My experience on how data analysis helped in performance optimization in a practical scenario and what can we learn from it.
Imagine you need to do a bank transaction, but the website is so slow. The page takes so much time to load, all you can see is a blue circle.
Or imagine you are presenting something important to key stakeholders, but your screen is stuck. You wait for a few seconds, and again for a few more but with no luck. It would be terribly frustrating.
System Performance issues are a reality. We face it from time to time.
So much thought and time goes into designing a software application to enhance the user experience. Each minute detail around the layout, the look and feel, and the usability features would be given so much attention. Equally important is to design for optimum system performance.
The system should perform fast. The user would expect at the click of a button, the page should load or transaction should get processed. The experience should be seamless. There should not be any wait times. Otherwise, you might lose a client.
Despite careful designing, development, testing, and implementation, there will be a time when the software applications perform badly for various reasons — businesses may undergo change, the design was not optimal or scalable, there were unknowns not thought through, etc.
How do we approach performance optimization? Why and how does data analysis help in performance improvement? Can we have a framework to predict and prevent performance issues?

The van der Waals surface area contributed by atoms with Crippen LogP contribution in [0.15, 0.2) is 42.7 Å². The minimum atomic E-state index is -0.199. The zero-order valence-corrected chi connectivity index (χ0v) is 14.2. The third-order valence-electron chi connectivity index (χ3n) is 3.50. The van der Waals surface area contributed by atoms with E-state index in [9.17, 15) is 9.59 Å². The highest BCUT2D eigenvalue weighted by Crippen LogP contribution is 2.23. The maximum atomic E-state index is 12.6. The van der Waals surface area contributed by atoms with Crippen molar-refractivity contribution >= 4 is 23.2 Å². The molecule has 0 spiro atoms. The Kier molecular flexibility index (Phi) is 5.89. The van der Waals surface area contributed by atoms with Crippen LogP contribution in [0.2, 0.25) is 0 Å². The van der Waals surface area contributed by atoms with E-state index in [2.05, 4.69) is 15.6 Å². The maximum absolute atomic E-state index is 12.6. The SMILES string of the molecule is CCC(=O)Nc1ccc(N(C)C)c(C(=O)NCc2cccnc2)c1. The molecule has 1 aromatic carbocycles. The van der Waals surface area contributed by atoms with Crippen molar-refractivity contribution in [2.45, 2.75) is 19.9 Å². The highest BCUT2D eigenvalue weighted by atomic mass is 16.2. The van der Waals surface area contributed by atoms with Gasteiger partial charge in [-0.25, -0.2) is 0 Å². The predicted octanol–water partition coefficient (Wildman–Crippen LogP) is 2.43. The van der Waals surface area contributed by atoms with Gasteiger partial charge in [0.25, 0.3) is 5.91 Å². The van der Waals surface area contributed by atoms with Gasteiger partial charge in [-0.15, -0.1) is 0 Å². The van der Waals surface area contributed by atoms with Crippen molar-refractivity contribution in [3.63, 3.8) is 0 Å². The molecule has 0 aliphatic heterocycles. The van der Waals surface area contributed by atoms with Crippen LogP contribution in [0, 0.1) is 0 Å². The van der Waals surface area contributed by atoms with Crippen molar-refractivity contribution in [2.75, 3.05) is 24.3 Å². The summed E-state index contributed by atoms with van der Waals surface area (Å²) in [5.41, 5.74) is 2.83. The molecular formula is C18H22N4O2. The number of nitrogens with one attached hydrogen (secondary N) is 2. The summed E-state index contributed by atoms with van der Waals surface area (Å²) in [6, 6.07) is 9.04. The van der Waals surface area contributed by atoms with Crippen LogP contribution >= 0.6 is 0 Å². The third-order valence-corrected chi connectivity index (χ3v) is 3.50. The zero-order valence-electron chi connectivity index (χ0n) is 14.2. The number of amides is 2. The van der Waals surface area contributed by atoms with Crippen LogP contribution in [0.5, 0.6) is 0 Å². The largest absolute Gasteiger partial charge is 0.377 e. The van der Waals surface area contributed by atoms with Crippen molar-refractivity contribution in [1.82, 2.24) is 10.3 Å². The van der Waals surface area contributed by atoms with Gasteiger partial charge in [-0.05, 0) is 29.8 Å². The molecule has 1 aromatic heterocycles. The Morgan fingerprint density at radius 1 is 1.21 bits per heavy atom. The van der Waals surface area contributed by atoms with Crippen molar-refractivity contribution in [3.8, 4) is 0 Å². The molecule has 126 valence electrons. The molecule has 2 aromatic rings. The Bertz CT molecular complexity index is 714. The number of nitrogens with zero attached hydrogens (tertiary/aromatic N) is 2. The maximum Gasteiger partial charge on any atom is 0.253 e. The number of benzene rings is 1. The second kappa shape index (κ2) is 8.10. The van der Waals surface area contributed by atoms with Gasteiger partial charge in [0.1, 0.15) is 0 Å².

I have come across several such scenarios and in this article, I will share some views on each of these questions.
How to approach system performance optimization? — Start with the problem finding.
When there is a system performance issue, everyone will come to know there is a performance issue, but most of the time, they don’t know the exact problem.
There will be several user complaints to the service desk, emails directly from frustrated end users, and possibly an escalation to senior management in severe cases.
At such a stage, it is a common tendency to come up with a quick fix to resolve the issue as soon as possible. While that is the need of the hour and may work sometimes many times, that won’t work.
It requires finding out what exactly is the real problem, and that is hard. The business might have a view of a problem, IT developers and backend administrators might have a view that may differ, management may have an altogether different view.
Performance specialists, database administrators, and application developers and functional consultants, business users — all need to work collaboratively to get to the root of the issue most times.
Questions like the below will get some insights.
- What exactly is the performance issue? It affects which business scenario?
- Is there a performance benchmark? What was the expected performance and what is it now? What is the deviation?